EasyCare’s managing director, Rob Volatile, said TechCare’s coverage is a reasonable fallback from full coverage contracts for price-sensitive customers. Consumers can easily relate the difficulties and costs posed by smartphone failures to vehicle technology, he said.
“Modern cars are more and more like rolling computers,” said Volatile, adding that technical repairs are different from mechanical repairs.
“That replacement can usually be found at the dealer for OEM parts. As a consumer, you have to ask yourself, ‘Do I want an OEM part that will fix the tech in my car?’ The answer is pretty much. 100% yes,” said Volatile.
TechCare was also created with the future in mind. Specifically, the increase in EV ownership that often misleads consumers about the coverage that Volatile’s memo requires. EasyCare reports that he has more than 70% of EV components in common with gasoline vehicles. Volatile says that even though he’s done away with the engine, EVs also need repairs, and TechCare is one of his ways of customizing it.
TechCare’s adoption rate has been low, but Volatile, who has worked in the finance and insurance industry for 30 years, said its popularity is typical of new products. He expects his interest to grow significantly over the next six to eight months.
AUL Corp. also offers technology-only service contracts, which began in 2020 and are intended to cover vehicle technology systems rather than individual components, said Protective Asset Protection, which acquired AUL in May. said Paul McCarthy, vice president of sales for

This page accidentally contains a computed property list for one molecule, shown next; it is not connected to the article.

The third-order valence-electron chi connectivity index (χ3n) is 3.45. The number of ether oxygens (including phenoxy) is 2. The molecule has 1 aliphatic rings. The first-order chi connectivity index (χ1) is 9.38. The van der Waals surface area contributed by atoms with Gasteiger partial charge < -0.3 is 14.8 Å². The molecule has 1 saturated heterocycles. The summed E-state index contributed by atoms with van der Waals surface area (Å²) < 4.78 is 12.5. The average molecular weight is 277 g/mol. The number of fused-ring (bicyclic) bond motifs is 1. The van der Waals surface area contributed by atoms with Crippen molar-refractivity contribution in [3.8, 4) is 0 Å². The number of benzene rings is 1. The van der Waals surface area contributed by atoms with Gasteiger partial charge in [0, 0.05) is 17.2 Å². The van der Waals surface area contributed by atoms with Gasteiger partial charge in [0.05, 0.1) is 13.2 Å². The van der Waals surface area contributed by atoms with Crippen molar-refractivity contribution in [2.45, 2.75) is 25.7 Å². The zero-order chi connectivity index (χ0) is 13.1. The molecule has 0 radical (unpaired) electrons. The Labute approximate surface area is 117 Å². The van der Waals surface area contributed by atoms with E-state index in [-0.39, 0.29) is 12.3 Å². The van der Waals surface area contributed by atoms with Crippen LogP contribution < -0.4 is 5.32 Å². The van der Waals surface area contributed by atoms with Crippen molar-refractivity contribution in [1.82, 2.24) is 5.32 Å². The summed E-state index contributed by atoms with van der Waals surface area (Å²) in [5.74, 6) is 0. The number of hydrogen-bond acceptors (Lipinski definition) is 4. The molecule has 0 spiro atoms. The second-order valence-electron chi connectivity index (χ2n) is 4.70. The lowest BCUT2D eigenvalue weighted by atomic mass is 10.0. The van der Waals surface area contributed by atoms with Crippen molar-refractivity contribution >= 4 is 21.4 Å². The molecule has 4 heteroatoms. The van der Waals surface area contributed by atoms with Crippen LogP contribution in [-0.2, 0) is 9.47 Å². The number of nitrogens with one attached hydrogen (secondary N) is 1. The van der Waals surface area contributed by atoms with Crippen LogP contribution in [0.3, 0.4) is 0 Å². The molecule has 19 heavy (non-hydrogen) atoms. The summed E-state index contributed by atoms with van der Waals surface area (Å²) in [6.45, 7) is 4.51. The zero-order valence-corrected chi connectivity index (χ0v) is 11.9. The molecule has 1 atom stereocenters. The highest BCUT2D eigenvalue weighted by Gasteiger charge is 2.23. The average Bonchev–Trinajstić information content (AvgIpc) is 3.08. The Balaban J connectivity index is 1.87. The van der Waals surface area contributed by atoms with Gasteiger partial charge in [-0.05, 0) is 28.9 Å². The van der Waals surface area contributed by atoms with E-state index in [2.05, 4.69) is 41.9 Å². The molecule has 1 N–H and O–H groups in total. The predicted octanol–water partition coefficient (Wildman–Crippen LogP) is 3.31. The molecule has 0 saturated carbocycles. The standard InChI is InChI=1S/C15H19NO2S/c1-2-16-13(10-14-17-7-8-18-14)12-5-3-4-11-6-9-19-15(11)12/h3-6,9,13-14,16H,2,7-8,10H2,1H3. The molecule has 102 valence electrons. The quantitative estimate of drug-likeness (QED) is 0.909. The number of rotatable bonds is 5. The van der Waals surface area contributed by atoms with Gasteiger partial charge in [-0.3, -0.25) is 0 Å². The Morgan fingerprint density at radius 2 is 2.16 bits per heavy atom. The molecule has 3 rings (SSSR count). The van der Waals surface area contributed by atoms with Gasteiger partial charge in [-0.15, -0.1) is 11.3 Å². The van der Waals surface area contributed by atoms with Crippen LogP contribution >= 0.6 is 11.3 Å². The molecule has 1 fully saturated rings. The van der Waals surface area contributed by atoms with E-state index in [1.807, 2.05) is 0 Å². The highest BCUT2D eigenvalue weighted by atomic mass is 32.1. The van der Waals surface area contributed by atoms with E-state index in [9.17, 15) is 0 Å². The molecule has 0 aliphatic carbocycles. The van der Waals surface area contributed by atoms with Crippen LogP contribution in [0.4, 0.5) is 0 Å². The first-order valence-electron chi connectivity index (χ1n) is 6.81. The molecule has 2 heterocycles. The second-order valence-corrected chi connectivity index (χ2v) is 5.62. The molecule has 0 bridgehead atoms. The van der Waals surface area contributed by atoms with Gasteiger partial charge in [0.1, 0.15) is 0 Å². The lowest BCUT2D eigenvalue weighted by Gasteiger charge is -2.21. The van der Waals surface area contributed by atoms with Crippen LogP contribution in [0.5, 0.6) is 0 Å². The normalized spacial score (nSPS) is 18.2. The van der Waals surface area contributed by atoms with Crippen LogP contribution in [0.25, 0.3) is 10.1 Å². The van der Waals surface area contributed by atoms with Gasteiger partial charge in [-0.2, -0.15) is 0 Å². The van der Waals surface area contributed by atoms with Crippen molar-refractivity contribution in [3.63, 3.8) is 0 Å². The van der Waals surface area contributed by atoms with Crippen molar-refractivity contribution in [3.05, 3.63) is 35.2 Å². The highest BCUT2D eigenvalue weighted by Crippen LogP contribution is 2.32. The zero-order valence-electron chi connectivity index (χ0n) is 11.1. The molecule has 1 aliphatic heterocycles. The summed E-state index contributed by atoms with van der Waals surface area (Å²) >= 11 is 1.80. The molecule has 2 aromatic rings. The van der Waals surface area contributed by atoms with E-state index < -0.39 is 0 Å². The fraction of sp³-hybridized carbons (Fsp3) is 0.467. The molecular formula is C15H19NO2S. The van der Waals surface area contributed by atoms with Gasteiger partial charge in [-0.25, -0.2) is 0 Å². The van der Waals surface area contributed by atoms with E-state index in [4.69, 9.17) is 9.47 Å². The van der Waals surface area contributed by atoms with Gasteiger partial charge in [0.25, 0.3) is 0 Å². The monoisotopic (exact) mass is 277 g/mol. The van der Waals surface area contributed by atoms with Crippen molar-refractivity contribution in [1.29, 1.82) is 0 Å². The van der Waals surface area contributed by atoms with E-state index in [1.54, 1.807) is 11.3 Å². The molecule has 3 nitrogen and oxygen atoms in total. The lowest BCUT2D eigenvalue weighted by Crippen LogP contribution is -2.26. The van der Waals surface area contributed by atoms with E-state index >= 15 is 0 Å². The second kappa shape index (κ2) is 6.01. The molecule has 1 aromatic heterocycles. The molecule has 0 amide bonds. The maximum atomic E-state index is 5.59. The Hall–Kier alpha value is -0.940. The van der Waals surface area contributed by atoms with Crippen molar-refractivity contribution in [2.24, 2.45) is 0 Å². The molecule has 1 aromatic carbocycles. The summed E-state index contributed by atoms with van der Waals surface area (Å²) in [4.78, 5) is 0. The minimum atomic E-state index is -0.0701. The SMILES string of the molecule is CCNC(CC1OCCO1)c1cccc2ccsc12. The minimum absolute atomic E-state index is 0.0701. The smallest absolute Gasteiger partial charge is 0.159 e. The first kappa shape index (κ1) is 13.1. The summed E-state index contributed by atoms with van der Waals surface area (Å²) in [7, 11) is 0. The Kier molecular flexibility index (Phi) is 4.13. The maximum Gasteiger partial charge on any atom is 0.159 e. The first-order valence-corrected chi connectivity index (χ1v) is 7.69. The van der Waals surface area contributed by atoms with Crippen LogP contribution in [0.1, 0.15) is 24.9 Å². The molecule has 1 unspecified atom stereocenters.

Launched in response to demand from dealers, AUL-Tech, like TechCare, is aimed at budget-conscious consumers who are confident in their mechanics but unsure about automotive technology, McCarthy said. increase. Prices vary widely, but AUL-Tech can cost him as much as 50% less than a full coverage contract.
For some repairs, McCarthy says consumers think they can “fix it by watching a YouTube video.”
But tech coverage is attractive, he said, not only because the tech components are expensive, but because they’re not a do-it-yourself job.
JM&A Group created a technical service contract at the request of one of its largest dealer clients, said Chris May, director of product innovation and intelligence at JM&A. It sells well to the dealer’s customers, but tech-only products aren’t sold at most dealers, he said.
When dealers ask JM&A for product recommendations, the group suggests products with the highest consumer satisfaction, i.e. products with the most comprehensive coverage.
Misconceptions about what technology-only products cover can leave consumers unsatisfied. But May points out that the group’s dealers who actually sell it are selling well.